Content for your website and social media pages is essential- do not cut corners here folks, because displaying your product well is the difference of making a sale or not. I am a huuuuge online shopper and I would never buy something if I can't see it displayed properly. Hints: take photos of your products in natural light. Literally pick a window, set up a display using a white backdrop (can be a piece of cardstock, blanket, floor), parallel to the window, and start snapping. You don't need fancy flatlays, just good, bright, natural light photos to showcase your beautiful items.


5. Markets are an amazing way of meeting other makers, advertising and of course, making some sales. They're also a TON of work. I grew up in St. Norbert, where we hosted the farmer's market every weekend. If you've been recently, you are aware that markets have changed. Third + Bird, Scattered Seeds, Lucky Girl Pop-Up, SCA Christmas Market, all of these big big markets have set the bar high. The expectations are big, and let me tell you, intimidating for a newbie. My husband hates markets, because every single time I have had a bigger booth space, which required a new backdrop, new signage, and you guessed it, his talent :) Planning booths was the hardest part for me, as I wanted to stand out, but I couldn't invest a ton financially, nor did I want to stress my husband out with bringing my design to fruition. Small town markets was where I started, and where I felt connected to shoppers. Having a conversation about products, helping people find what they were looking for, talking custom projects, those were all joys for me. I loved the big market scene too, but there wasn't the same kind of time for chatting with customers; people were there to buy, and you also had to have inventory to sell in big numbers.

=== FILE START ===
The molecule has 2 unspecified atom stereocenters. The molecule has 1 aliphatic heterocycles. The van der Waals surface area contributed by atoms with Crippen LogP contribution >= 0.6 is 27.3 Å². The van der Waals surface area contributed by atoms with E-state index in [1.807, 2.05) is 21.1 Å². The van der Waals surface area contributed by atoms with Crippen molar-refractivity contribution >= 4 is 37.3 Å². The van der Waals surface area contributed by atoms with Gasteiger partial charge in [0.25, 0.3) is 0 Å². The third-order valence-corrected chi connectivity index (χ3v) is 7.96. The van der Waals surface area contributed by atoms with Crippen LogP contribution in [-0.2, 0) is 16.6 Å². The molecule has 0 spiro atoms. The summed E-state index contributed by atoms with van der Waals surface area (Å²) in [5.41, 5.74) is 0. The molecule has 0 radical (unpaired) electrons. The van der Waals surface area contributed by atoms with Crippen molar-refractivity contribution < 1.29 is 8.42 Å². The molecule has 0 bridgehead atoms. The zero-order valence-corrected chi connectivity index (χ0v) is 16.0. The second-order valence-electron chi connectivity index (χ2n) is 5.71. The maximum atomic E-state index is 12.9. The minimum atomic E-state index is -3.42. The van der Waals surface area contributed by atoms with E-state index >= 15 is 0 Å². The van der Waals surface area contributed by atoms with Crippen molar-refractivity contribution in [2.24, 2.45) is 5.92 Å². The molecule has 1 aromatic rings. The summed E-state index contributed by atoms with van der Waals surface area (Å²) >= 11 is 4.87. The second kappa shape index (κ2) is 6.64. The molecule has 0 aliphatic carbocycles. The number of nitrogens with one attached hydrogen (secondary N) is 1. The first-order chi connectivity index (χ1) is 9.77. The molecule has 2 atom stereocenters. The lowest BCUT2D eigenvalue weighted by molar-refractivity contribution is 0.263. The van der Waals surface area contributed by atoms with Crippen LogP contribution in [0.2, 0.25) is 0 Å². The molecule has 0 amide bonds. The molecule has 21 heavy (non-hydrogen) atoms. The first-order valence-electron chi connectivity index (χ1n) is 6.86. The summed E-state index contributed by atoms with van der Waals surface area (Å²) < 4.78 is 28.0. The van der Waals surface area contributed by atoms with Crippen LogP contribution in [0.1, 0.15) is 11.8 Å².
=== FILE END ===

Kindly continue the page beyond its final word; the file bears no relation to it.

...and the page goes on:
Let's discuss that a bit further too- if you're just starting out and this isn't your full time gig, be mindful of how much time and money you are putting out there. Remember when I said pick a niche? Well for the longest time, I hadn't done that. I never wanted to turn anyone away. Oh you need a newborn hat? sure! You want slippers? My pleasure! A knit purse? Can do! I didn't mind taking on custom projects, but when planning for a market, this was a nightmare for me. I didn't ever know what to make, how much of it to make, or what sizes. I mean I am talking Newborn beanies, 3-6 month beanies, 6-12 month beanies, you get it. AND THEN THE COLOURS! I would try to have a variety of neutrals, some colours, but then someone always needed something other than what I had in stock. I started bringing a photobook I made online to showcase products I make and colours availability. It got to the point where I had custom order forms with me too. THIS WAS ALSO PRIOR TO MAKING MY OWN SITE.


FYI - expect to be rejected, it happens to everyone. Use it as an opportunity to grow your business in the right direction. Until I got some real feedback from a popular market, I hadn't understood that doing all of these different things was hurting my brand. They did me a solid in that sense, as I am now much more confident in my business.


6. Use social media- this is a whole ballgame in itself with it's algorithms, hashtags, locations, product links, etc. So read up on how to use it properly!


I'm sure I have more to say but at this point I am feeling like I may have overloaded ya'll on my first post. Best wishes to all of you, if you have questions let me know .


Kels